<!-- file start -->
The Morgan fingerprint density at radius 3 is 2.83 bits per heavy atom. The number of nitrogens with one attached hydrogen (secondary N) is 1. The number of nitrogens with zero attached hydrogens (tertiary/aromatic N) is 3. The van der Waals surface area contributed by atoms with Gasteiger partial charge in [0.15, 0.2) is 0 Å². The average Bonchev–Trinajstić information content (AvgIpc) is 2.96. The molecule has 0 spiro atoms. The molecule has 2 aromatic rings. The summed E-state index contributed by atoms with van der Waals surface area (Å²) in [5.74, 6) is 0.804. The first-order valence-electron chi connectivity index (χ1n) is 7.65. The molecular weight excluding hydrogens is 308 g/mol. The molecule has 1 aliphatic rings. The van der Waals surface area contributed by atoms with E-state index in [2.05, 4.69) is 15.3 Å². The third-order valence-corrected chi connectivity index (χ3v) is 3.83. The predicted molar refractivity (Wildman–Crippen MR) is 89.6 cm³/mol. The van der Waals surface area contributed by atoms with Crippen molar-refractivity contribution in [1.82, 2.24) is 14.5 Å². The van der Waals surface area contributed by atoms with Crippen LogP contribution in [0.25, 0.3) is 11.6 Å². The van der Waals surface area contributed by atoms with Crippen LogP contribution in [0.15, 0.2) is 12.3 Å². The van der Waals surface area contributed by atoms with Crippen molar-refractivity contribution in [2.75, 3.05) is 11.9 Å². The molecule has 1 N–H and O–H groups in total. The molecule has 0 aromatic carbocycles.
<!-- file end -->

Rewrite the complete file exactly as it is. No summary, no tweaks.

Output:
The Morgan fingerprint density at radius 3 is 2.83 bits per heavy atom. The number of nitrogens with one attached hydrogen (secondary N) is 1. The number of nitrogens with zero attached hydrogens (tertiary/aromatic N) is 3. The van der Waals surface area contributed by atoms with Gasteiger partial charge in [0.15, 0.2) is 0 Å². The average Bonchev–Trinajstić information content (AvgIpc) is 2.96. The molecule has 0 spiro atoms. The molecule has 2 aromatic rings. The summed E-state index contributed by atoms with van der Waals surface area (Å²) in [5.74, 6) is 0.804. The first-order valence-electron chi connectivity index (χ1n) is 7.65. The molecular weight excluding hydrogens is 308 g/mol. The molecule has 1 aliphatic rings. The van der Waals surface area contributed by atoms with E-state index in [2.05, 4.69) is 15.3 Å². The third-order valence-corrected chi connectivity index (χ3v) is 3.83. The predicted molar refractivity (Wildman–Crippen MR) is 89.6 cm³/mol. The van der Waals surface area contributed by atoms with Crippen molar-refractivity contribution in [1.82, 2.24) is 14.5 Å². The van der Waals surface area contributed by atoms with Crippen LogP contribution in [0.25, 0.3) is 11.6 Å². The van der Waals surface area contributed by atoms with Crippen LogP contribution in [0.15, 0.2) is 12.3 Å². The van der Waals surface area contributed by atoms with Crippen molar-refractivity contribution in [2.75, 3.05) is 11.9 Å². The molecule has 1 N–H and O–H groups in total. The molecule has 0 aromatic carbocycles.